Organizers:

David Radice
Penn State University
david.radice@psu.edu

Jocelyn Read
California State University, Fullerton
jread@fullerton.edu

Luke Roberts
Michigan State University, NSCL
robertsl@nscl.msu.edu

Diversity Coordinator:

David Radice
Penn State University
david.radice@psu.edu

Program Coordinator:

Alesha Vertrees
aleshav@uw.edu
(206) 221-8914

Application form
The application deadline has passed.

Exit Survey

Visitor Information

Friends of the INT

Obtain an INT preprint number

INT homepage

INT Program INT-20-1b

The r-process and the nuclear EOS after aLIGO's third observing run

March 9 - April 10, 2020


Overview

Neutron star mergers provide an extreme test bed for the properties of dense matter and they may provide clues about how the heaviest elements in our solar system were produced. The gravitational waves they emit in the last few orbits before merger encode information about their internal structure and the electromagnetic radiation they produce gives clues about the conditions encountered during the merger and the properties of the exotic, neutron-rich material that was potentially unbound from the system. These events are essentially multi-physics problems involving nuclear physics, gravitational physics, weak interactions, radiation transport, and (magneto-)hydrodynamics. Understanding what they tell us about dense matter and the origin of the r-process will require interactions between the communities working in all of these areas.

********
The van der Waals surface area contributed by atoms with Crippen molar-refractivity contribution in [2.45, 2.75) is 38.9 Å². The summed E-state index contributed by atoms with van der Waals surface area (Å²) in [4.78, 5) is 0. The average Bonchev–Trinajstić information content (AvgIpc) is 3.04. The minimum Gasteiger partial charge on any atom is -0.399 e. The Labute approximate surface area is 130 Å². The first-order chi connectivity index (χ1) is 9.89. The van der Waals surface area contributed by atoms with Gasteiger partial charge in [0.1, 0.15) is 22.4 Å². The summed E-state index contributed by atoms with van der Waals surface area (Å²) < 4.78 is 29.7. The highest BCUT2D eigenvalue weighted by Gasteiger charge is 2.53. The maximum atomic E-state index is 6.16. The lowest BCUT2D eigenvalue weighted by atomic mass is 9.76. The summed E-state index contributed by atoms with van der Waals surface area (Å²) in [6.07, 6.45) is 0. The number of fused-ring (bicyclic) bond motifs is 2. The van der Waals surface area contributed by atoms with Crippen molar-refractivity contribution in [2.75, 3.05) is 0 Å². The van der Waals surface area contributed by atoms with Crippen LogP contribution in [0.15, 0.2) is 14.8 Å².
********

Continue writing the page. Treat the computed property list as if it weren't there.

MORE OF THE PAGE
Joint gravitational wave and electromagnetic observations of the single binary neutron star merger GW170817 provided a wealth of information on the nuclear equation of state and the origin of the r-process nuclei. Currently, the LIGO and Virgo detectors are engaged in their third observing run, which is expected to detect between 1 and 40 NSNS mergers and possibly BHNS mergers. As a result, there will be significant new gravitational wave and electromagnetic data about these events available at the time of this workshop. Therefore, the goal of this program is to bring together gravitational wave astronomers, astrophysicists, and nuclear physicists to discuss and further interpret these anticipated new results.

The third week of the program will be a workshop focused on the presentation of the latest results related to observing run 3. The rest of the other weeks will have one to two talks per day, allowing ample time for discussion amongst participants. Each week will focus on a specific theme:

  1. Progress on the equation of state of dense matter
  2. Gravitational wave modeling and analysis: status, challenges, and prospects
  3. Workshop: A workshop registration fee may apply. The registration fee includes participation in the workshop, lectures, and coffee breaks.
  4. Electromagnetic counterparts: modeling and implications
  5. Neutron star mergers and the origin of r-process elements